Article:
Accenture is a global management consulting, technology services and outsourcing company, helping clients to create sustainable value for their customers and shareholders by turning them into high performance organizations. Accenture improves their clients’ operational performance and helps them to deliver products and services more effectively and efficiently.
Accenture Nordic – which groups the company’s operations in Sweden, Norway and Finland – is engaged in a fierce battle for talented consultants. The company’s senior executives and managers build and retain talent through leadership and coaching. The first few years of the new millennium were challenging and talented employees were leaving the company. They citied ‘lack of coaching and feedback’ as some of the main reasons, while surveys indicated that coaching and leadership could be taken to a higher level.
We worked closely with Accenture Nordic’s Management to determine specific development needs. One specific need was to turn the ‘critical judge’ style of intellectual managers and consultants into a motivational coaching style that could positively influence ‘insecure over-achievers’ in the organization.
Sharpening the ability to motivate and create commitment was important; particularly since notoriously high taxes in the Nordic countries meant monetary means had little capacity to motivate. The training also had to take into account another trait of the Nordic culture: men and women equally share responsibilities around their careers and the family, resulting in a need for work-life balance.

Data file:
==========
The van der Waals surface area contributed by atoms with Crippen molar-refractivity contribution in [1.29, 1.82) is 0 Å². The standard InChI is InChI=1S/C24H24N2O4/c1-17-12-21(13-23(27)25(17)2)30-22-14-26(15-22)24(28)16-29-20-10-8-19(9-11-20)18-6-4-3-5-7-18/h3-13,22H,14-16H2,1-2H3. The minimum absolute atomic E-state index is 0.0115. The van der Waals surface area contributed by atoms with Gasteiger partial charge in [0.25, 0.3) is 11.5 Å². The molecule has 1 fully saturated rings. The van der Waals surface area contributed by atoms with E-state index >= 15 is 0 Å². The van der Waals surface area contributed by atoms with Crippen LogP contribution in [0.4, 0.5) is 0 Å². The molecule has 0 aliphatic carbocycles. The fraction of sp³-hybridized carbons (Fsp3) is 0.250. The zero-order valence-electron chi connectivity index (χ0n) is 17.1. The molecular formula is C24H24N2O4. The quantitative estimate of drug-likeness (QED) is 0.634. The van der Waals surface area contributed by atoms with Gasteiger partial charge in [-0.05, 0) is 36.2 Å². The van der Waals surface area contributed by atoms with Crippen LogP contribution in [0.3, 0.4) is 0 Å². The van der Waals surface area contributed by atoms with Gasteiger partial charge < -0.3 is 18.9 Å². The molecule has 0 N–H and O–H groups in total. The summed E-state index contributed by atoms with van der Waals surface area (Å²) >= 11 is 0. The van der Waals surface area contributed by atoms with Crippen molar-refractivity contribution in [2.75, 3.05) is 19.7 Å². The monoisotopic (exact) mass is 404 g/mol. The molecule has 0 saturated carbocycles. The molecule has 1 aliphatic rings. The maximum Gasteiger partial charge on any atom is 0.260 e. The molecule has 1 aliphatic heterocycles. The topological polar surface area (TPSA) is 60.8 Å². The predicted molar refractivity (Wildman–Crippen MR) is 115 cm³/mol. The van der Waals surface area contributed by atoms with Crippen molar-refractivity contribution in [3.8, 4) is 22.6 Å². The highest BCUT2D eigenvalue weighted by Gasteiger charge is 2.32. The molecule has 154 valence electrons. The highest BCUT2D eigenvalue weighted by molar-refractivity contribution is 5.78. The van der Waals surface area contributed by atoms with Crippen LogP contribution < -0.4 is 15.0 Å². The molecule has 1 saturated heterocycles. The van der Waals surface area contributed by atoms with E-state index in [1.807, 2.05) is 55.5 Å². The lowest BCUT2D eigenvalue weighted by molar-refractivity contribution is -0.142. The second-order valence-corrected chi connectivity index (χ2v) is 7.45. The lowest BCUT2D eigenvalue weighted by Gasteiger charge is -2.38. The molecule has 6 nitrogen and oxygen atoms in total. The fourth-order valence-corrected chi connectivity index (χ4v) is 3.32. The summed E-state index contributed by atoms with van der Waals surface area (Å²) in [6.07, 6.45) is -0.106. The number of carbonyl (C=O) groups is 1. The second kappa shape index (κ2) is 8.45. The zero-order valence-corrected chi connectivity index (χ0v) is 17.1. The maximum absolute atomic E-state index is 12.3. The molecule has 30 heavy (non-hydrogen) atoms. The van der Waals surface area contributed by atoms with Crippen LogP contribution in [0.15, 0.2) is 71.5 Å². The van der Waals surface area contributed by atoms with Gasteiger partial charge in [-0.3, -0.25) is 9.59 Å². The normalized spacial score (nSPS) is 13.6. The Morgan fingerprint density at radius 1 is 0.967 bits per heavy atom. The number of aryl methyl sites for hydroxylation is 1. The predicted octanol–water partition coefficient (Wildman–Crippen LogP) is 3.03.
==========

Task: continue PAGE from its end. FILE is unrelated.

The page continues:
We translated these needs into a training program that would improve coaching and leadership skills. Recognizing that time is a scarce resource, we developed a high-impact program that required only five days of training over five months. Internal Accenture coaches, who had been trained by us, helped participants in between sessions to fully integrate the learnings.
The program was packed with cases and examples from Accenture’s own daily practice. By focusing on people’s behavior and skills, the program confronted counterproductive habits and instilled new ones that were in line with Accenture’s core values and business needs.
Together with Accenture Nordic, we agreed on an Impact Level Agreement . This involved tying our remuneration to tangible changes in the participants’ behavior. Before the training started, staff reporting to the participants was surveyed, a baseline was established, targets and stretch targets were determined and the related remuneration was agreed on.
Before the training, only 52% of the staff said they admired and respected their supervisors’ behavior. The end result after a year: 76%! At the end of the program 62% felt that their supervisors gave sufficient guidance on skills and capability development, compared to 38% earlier. We also managed to exceed the stretch targets in the other two categories, dealing with staff satisfaction about roles and responsibilities, and supervisors’ communication.